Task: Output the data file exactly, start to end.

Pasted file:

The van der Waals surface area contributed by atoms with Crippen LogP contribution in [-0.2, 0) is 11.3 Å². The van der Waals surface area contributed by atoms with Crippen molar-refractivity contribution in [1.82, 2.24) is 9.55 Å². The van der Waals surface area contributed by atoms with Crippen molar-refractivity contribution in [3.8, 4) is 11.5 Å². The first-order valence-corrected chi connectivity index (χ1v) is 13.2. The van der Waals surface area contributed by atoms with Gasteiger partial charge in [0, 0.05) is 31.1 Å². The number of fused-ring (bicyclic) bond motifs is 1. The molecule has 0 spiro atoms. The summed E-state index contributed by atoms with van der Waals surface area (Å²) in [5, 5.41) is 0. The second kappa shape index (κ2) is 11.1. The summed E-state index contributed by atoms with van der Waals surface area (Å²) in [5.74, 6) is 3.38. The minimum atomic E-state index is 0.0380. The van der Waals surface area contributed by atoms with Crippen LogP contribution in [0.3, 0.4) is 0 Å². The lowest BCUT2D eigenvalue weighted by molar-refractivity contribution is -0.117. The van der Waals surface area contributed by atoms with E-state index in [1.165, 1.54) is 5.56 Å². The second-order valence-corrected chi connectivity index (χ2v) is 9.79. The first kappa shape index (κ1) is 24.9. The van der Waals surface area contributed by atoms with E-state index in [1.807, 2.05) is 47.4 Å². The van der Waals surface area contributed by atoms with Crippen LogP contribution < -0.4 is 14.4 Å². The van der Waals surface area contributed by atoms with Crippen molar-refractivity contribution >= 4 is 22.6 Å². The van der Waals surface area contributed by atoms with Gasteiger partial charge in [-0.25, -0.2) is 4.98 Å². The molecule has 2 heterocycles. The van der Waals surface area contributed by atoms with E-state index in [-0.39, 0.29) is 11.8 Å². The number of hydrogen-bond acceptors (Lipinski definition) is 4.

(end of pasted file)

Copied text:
The van der Waals surface area contributed by atoms with Crippen LogP contribution in [-0.2, 0) is 11.3 Å². The van der Waals surface area contributed by atoms with Crippen molar-refractivity contribution in [1.82, 2.24) is 9.55 Å². The van der Waals surface area contributed by atoms with Crippen molar-refractivity contribution in [3.8, 4) is 11.5 Å². The first-order valence-corrected chi connectivity index (χ1v) is 13.2. The van der Waals surface area contributed by atoms with Gasteiger partial charge in [0, 0.05) is 31.1 Å². The number of fused-ring (bicyclic) bond motifs is 1. The molecule has 0 spiro atoms. The summed E-state index contributed by atoms with van der Waals surface area (Å²) in [5, 5.41) is 0. The second kappa shape index (κ2) is 11.1. The summed E-state index contributed by atoms with van der Waals surface area (Å²) in [5.74, 6) is 3.38. The minimum atomic E-state index is 0.0380. The van der Waals surface area contributed by atoms with Crippen LogP contribution in [0.3, 0.4) is 0 Å². The lowest BCUT2D eigenvalue weighted by molar-refractivity contribution is -0.117. The van der Waals surface area contributed by atoms with E-state index in [1.165, 1.54) is 5.56 Å². The second-order valence-corrected chi connectivity index (χ2v) is 9.79. The first kappa shape index (κ1) is 24.9. The van der Waals surface area contributed by atoms with E-state index in [1.807, 2.05) is 47.4 Å². The van der Waals surface area contributed by atoms with Crippen LogP contribution < -0.4 is 14.4 Å². The van der Waals surface area contributed by atoms with Crippen molar-refractivity contribution >= 4 is 22.6 Å². The van der Waals surface area contributed by atoms with Gasteiger partial charge in [-0.25, -0.2) is 4.98 Å². The molecule has 2 heterocycles. The van der Waals surface area contributed by atoms with E-state index in [-0.39, 0.29) is 11.8 Å². The number of hydrogen-bond acceptors (Lipinski definition) is 4.